May 12, 2010

Time for Greece to Play by the EU’s Rules For the time being, the markets have been pacified. For the moment, the riots in Athens have subsided. Only “hundreds” of demonstrators came out over the weekend, fewer than the rioters who killed three people during a violent petrol bomb attack on a bank last week. But this temporary truce in Greece has been bought at a high price -- by which I don’t just mean that it was expensive. In front of me as I write is a draft version of the Council of the European Union’s most recent “decision” on Greece. It isn’t a classified document: Bits of it have been in the newspapers; the Greek parliament has already voted to pass some provisions; and a similar, though less comprehensive, decision was published last February. Yet while it’s not secret, no one is talking much about its political significance either. For this is no ordinary piece of Euro-bureaucracy: This is the kind of thing a surrendering field marshal signs in a railway car in the forest at the end of a bloody war. Europe and the International Monetary Fund will spend billions of euros to rescue Greece. And in exchange, Greece will not merely agree to reduce its vast public deficit but will adopt, by June, no fewer than 17 specific legal and budgetary changes. Among other things, the council declares that Greece “shall” reduce the “Easter, summer and Christmas bonuses” of civil servants and pensioners; increase taxes on fuel, tobacco and alcohol; reduce the operating costs of local government; and pass a law to simplify the rules for new business start-ups.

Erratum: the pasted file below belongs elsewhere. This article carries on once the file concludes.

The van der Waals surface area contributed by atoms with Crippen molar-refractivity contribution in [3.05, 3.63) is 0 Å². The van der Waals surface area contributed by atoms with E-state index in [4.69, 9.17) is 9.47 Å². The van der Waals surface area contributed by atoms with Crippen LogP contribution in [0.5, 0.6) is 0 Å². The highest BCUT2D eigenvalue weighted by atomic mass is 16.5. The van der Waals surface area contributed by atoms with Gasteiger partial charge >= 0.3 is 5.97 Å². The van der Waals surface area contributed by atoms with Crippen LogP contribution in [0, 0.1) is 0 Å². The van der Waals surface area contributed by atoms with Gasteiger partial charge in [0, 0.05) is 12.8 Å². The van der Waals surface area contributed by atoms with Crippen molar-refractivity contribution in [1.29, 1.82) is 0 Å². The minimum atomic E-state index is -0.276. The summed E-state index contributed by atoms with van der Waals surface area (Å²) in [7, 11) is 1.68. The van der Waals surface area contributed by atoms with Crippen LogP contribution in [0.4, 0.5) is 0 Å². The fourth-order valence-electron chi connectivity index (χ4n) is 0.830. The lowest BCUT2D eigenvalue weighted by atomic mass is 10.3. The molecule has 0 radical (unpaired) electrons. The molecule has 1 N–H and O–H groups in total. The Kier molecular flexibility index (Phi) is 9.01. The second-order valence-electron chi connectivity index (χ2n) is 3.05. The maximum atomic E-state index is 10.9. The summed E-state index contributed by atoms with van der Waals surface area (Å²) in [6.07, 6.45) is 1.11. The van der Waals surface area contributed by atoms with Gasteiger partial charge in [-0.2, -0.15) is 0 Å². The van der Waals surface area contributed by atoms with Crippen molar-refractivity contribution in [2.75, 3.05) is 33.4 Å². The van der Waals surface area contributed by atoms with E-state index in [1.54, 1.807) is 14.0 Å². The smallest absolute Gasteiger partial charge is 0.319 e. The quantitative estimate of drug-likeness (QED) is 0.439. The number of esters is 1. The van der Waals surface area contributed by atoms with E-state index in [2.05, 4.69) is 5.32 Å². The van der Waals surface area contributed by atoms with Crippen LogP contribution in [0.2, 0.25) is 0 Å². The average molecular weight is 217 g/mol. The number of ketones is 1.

I'm a watchman for Christ, looking on the horizon in expectation for the fulfillment of God's Word.

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